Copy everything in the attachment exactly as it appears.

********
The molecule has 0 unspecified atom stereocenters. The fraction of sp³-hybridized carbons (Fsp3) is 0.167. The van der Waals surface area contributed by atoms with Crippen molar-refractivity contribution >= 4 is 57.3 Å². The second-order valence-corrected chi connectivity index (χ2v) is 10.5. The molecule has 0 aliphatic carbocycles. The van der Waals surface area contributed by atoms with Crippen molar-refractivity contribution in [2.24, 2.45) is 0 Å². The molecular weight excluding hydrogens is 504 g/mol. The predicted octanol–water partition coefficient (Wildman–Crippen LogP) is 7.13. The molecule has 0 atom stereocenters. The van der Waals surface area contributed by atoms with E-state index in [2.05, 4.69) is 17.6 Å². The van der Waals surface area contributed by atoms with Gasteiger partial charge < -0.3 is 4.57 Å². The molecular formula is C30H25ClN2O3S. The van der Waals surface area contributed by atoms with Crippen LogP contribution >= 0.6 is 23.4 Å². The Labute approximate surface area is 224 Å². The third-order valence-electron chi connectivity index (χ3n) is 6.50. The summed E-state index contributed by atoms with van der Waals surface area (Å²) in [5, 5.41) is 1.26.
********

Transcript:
The molecule has 0 unspecified atom stereocenters. The fraction of sp³-hybridized carbons (Fsp3) is 0.167. The van der Waals surface area contributed by atoms with Crippen molar-refractivity contribution >= 4 is 57.3 Å². The second-order valence-corrected chi connectivity index (χ2v) is 10.5. The molecule has 0 aliphatic carbocycles. The van der Waals surface area contributed by atoms with Crippen molar-refractivity contribution in [2.24, 2.45) is 0 Å². The molecular weight excluding hydrogens is 504 g/mol. The predicted octanol–water partition coefficient (Wildman–Crippen LogP) is 7.13. The molecule has 0 atom stereocenters. The van der Waals surface area contributed by atoms with E-state index in [2.05, 4.69) is 17.6 Å². The van der Waals surface area contributed by atoms with Gasteiger partial charge < -0.3 is 4.57 Å². The molecular formula is C30H25ClN2O3S. The van der Waals surface area contributed by atoms with Crippen LogP contribution >= 0.6 is 23.4 Å². The Labute approximate surface area is 224 Å². The third-order valence-electron chi connectivity index (χ3n) is 6.50. The summed E-state index contributed by atoms with van der Waals surface area (Å²) in [5, 5.41) is 1.26.